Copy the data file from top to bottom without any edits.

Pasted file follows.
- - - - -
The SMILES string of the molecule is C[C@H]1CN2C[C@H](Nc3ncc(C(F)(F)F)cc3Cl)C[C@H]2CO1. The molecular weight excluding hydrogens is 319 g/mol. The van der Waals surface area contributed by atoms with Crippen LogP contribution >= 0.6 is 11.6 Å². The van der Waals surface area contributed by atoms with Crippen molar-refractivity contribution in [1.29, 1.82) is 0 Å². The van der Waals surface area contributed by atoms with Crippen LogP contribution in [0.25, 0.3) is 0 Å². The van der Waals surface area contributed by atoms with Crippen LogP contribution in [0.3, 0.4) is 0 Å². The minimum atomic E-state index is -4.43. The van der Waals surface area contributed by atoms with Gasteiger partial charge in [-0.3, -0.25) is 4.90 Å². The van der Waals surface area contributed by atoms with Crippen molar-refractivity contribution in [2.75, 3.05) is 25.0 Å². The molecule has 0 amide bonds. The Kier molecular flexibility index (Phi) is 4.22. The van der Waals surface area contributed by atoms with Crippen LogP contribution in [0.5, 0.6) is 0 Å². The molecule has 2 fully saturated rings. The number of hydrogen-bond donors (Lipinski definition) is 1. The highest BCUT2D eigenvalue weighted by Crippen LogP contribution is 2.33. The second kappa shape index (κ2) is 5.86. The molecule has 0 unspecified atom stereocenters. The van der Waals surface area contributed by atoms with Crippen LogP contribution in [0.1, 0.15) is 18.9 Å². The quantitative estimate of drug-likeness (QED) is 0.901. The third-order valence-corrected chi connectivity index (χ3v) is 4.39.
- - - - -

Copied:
The SMILES string of the molecule is C[C@H]1CN2C[C@H](Nc3ncc(C(F)(F)F)cc3Cl)C[C@H]2CO1. The molecular weight excluding hydrogens is 319 g/mol. The van der Waals surface area contributed by atoms with Crippen LogP contribution >= 0.6 is 11.6 Å². The van der Waals surface area contributed by atoms with Crippen molar-refractivity contribution in [1.29, 1.82) is 0 Å². The van der Waals surface area contributed by atoms with Crippen LogP contribution in [0.25, 0.3) is 0 Å². The van der Waals surface area contributed by atoms with Crippen LogP contribution in [0.3, 0.4) is 0 Å². The minimum atomic E-state index is -4.43. The van der Waals surface area contributed by atoms with Gasteiger partial charge in [-0.3, -0.25) is 4.90 Å². The van der Waals surface area contributed by atoms with Crippen molar-refractivity contribution in [2.75, 3.05) is 25.0 Å². The molecule has 0 amide bonds. The Kier molecular flexibility index (Phi) is 4.22. The van der Waals surface area contributed by atoms with Crippen LogP contribution in [0.5, 0.6) is 0 Å². The molecule has 2 fully saturated rings. The number of hydrogen-bond donors (Lipinski definition) is 1. The highest BCUT2D eigenvalue weighted by Crippen LogP contribution is 2.33. The second kappa shape index (κ2) is 5.86. The molecule has 0 unspecified atom stereocenters. The van der Waals surface area contributed by atoms with Crippen LogP contribution in [0.1, 0.15) is 18.9 Å². The quantitative estimate of drug-likeness (QED) is 0.901. The third-order valence-corrected chi connectivity index (χ3v) is 4.39.